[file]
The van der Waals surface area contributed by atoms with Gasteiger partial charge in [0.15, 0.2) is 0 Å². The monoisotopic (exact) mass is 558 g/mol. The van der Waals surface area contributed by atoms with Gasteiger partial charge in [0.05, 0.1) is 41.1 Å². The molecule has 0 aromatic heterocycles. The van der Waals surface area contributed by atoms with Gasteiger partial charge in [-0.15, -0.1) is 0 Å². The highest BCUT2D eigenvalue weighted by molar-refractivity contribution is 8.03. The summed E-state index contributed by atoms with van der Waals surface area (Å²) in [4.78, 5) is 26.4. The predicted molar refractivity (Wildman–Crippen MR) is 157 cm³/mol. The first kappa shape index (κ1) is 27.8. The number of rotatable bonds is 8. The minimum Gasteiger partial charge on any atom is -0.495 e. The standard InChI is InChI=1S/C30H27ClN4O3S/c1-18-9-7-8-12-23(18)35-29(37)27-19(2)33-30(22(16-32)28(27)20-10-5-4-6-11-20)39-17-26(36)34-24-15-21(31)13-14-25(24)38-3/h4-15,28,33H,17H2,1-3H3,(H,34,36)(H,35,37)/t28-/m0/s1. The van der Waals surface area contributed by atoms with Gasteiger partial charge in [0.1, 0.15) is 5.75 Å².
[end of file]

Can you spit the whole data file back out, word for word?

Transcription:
The van der Waals surface area contributed by atoms with Gasteiger partial charge in [0.15, 0.2) is 0 Å². The monoisotopic (exact) mass is 558 g/mol. The van der Waals surface area contributed by atoms with Gasteiger partial charge in [0.05, 0.1) is 41.1 Å². The molecule has 0 aromatic heterocycles. The van der Waals surface area contributed by atoms with Gasteiger partial charge in [-0.15, -0.1) is 0 Å². The highest BCUT2D eigenvalue weighted by molar-refractivity contribution is 8.03. The summed E-state index contributed by atoms with van der Waals surface area (Å²) in [4.78, 5) is 26.4. The predicted molar refractivity (Wildman–Crippen MR) is 157 cm³/mol. The first kappa shape index (κ1) is 27.8. The number of rotatable bonds is 8. The minimum Gasteiger partial charge on any atom is -0.495 e. The standard InChI is InChI=1S/C30H27ClN4O3S/c1-18-9-7-8-12-23(18)35-29(37)27-19(2)33-30(22(16-32)28(27)20-10-5-4-6-11-20)39-17-26(36)34-24-15-21(31)13-14-25(24)38-3/h4-15,28,33H,17H2,1-3H3,(H,34,36)(H,35,37)/t28-/m0/s1. The van der Waals surface area contributed by atoms with Gasteiger partial charge in [0.1, 0.15) is 5.75 Å².